The National Museum of Ethnology (Minpaku) is a research center for ethnology and cultural anthropology.
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Museums and Community Development

In this the twenty-first century, museums are becoming ever more important as contributors to the cultural reconstruction now underway as the world searches for new models for the nation-state and the world as a whole. Still, however, institutions like Minpaku, which offer comprehensive training in museology-museum theory and practice-are rare.

Under the sponsorship of the Japan International Cooperation Agency (JICA), Minpaku took the lead for a decade, starting in 1994, in offering a museology course to scholars from the developing world. It contributed to increasing expertise at many museums in developing countries and to building an international network of museums. Japanese participants affiliated with museums in Japan also benefitted, learning much from other participants.

In 2003, at the end of the first decade since the course was inaugurated, JICA was reorganized as an independent administrative institution. In April, 2004, Minpaku joined the National Institutes of the Humanities as part of the Inter-University Research Institute Corporation. Those changes were an opportunity to review the achievements of that first decade, revise several aspects of the course, and relaunched it as the Intensive Course on Museology.

Minpaku, which has been entrusted by JICA with overall responsibility for the new Intensive Course on Museology, has been joined in this project with Shiga Prefecture's Lake Biwa Museum. Many other museums in Japan also contribute to the course. The international network of museums that Minpaku has built is an essential element in implementing training that reflects the current situation of museums in the trainees' countries. More sophisticated approaches to information and artifact management and museum administration have also had a great impact on reshaping the training. Our cooperation with the Lake Biwa museum addresses a third issue. There are limits to what Minpaku, which mainly collects and displays artifacts from outside Japan, can teach concerning the issue of keenest interest to most trainees, the collection, classification, and exhibition of materials from their own communities. Lake Biwa Museum, a leader in that aspect of museum activities thus plays a vital role in addressing this need.

The Intensive Course on Museology has also been redefined to place greater emphasis on the individuals responsible for hands-on work at their museums. In the past, the target group was somewhat ambiguous, so that executives wanting to learn about senior-level museum management and trainees eager to learn conservation, display, and other practical techniques were taking the course together, which sometimes caused problems. The Intensive Course is now clearly focused on the needs of trainees looking for practical skills.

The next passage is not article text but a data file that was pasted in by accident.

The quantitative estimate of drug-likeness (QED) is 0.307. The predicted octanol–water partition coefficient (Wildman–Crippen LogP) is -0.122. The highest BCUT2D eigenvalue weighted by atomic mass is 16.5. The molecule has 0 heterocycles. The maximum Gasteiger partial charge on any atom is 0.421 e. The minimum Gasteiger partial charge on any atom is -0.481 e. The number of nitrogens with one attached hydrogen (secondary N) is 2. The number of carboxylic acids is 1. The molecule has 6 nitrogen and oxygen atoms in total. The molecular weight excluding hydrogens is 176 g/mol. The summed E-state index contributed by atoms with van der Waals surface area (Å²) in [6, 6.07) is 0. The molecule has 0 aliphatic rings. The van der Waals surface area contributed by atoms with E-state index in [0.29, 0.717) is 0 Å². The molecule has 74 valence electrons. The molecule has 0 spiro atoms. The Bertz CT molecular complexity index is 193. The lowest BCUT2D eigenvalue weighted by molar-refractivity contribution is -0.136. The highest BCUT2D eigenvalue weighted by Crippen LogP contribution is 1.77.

After the Great East Japan Earthquake (2011), it was decided, since fiscal 2012, to enhance components related to safety and disaster prevention in the management of museum artifacts . Other additions to the course include contents which allowed trainees to plan the management of their museums, and to implement and disseminate their experience and knowledge acquired during the course to their museums. At the same time, the course also renewed its name to "Comprehensive Museology".

In 2015, the course developed and changed its name to “Museums and Community Development”, which includes the role of museums played in communities. The curriculum provides skills and knowledge to enhance community development through museums. 

While the name of the course and its format have evolved, the goal remains unchanged: to promote international interaction and exchange with museums worldwide. As a result, we have accepted 238 participants from 59 countries and regions during its 20 years plus history.

List of Participants

Cooperation - Newsletter of the Museums and Community Development Course

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  • 2016[PDF file:5.10MB]
  • 2015[PDF file: 3.10MB]
  • 2014[PDF file: 6.07MB]
  • 2013[PDF file: 5.99MB]
  • 2012 [PDF file: 5.14MB]
  • 2011 [PDF file: 3.75MB]
  • 2010 [PDF file: 4.85MB]
  • 2009 [PDF file: 24.8MB]
  • 2008 [PDF file: 33.5MB]
  • 2007 [PDF file: 95.4MB]
  • 2006 [PDF file: 31.3MB]

※Some texts and illustrations for which we have not received copyright permission have been blacked out.

  • 2005[PDF file: 20.5MB]

※Some texts and illustrations for which we have not received copyright permission have been blacked out.